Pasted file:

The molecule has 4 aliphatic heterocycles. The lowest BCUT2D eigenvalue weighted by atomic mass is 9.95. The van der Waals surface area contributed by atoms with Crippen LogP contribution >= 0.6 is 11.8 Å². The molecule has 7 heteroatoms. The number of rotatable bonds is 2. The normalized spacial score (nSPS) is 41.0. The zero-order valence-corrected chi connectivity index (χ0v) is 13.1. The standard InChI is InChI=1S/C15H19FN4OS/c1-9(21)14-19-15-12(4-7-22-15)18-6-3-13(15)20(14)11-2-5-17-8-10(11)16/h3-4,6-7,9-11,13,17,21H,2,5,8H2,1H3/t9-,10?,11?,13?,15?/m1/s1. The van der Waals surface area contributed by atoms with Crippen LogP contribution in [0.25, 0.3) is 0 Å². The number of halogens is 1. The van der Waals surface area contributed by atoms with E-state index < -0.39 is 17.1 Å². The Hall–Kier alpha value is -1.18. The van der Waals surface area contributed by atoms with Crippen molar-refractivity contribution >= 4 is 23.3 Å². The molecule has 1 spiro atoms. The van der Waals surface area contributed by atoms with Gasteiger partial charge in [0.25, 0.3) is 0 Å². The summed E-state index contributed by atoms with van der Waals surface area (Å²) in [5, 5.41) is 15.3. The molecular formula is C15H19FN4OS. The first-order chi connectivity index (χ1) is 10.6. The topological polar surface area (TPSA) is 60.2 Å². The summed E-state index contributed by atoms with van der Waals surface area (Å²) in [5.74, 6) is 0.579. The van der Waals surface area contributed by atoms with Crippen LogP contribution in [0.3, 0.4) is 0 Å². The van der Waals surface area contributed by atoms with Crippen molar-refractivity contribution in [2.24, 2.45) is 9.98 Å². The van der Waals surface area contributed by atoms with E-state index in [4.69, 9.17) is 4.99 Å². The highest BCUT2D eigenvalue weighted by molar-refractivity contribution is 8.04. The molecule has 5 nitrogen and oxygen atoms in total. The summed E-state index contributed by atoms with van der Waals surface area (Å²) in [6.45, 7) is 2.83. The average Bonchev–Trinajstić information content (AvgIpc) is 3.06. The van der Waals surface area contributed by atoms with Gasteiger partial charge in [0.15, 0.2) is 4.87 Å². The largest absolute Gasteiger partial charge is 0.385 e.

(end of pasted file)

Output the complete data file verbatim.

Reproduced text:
The molecule has 4 aliphatic heterocycles. The lowest BCUT2D eigenvalue weighted by atomic mass is 9.95. The van der Waals surface area contributed by atoms with Crippen LogP contribution >= 0.6 is 11.8 Å². The molecule has 7 heteroatoms. The number of rotatable bonds is 2. The normalized spacial score (nSPS) is 41.0. The zero-order valence-corrected chi connectivity index (χ0v) is 13.1. The standard InChI is InChI=1S/C15H19FN4OS/c1-9(21)14-19-15-12(4-7-22-15)18-6-3-13(15)20(14)11-2-5-17-8-10(11)16/h3-4,6-7,9-11,13,17,21H,2,5,8H2,1H3/t9-,10?,11?,13?,15?/m1/s1. The van der Waals surface area contributed by atoms with Crippen LogP contribution in [0.25, 0.3) is 0 Å². The number of halogens is 1. The van der Waals surface area contributed by atoms with E-state index < -0.39 is 17.1 Å². The Hall–Kier alpha value is -1.18. The van der Waals surface area contributed by atoms with Crippen molar-refractivity contribution >= 4 is 23.3 Å². The molecule has 1 spiro atoms. The van der Waals surface area contributed by atoms with Gasteiger partial charge in [0.25, 0.3) is 0 Å². The summed E-state index contributed by atoms with van der Waals surface area (Å²) in [5, 5.41) is 15.3. The molecular formula is C15H19FN4OS. The first-order chi connectivity index (χ1) is 10.6. The topological polar surface area (TPSA) is 60.2 Å². The summed E-state index contributed by atoms with van der Waals surface area (Å²) in [5.74, 6) is 0.579. The van der Waals surface area contributed by atoms with Crippen LogP contribution in [0.3, 0.4) is 0 Å². The van der Waals surface area contributed by atoms with Crippen molar-refractivity contribution in [2.24, 2.45) is 9.98 Å². The van der Waals surface area contributed by atoms with E-state index in [4.69, 9.17) is 4.99 Å². The highest BCUT2D eigenvalue weighted by molar-refractivity contribution is 8.04. The molecule has 5 nitrogen and oxygen atoms in total. The summed E-state index contributed by atoms with van der Waals surface area (Å²) in [6.45, 7) is 2.83. The average Bonchev–Trinajstić information content (AvgIpc) is 3.06. The van der Waals surface area contributed by atoms with Gasteiger partial charge in [0.15, 0.2) is 4.87 Å². The largest absolute Gasteiger partial charge is 0.385 e.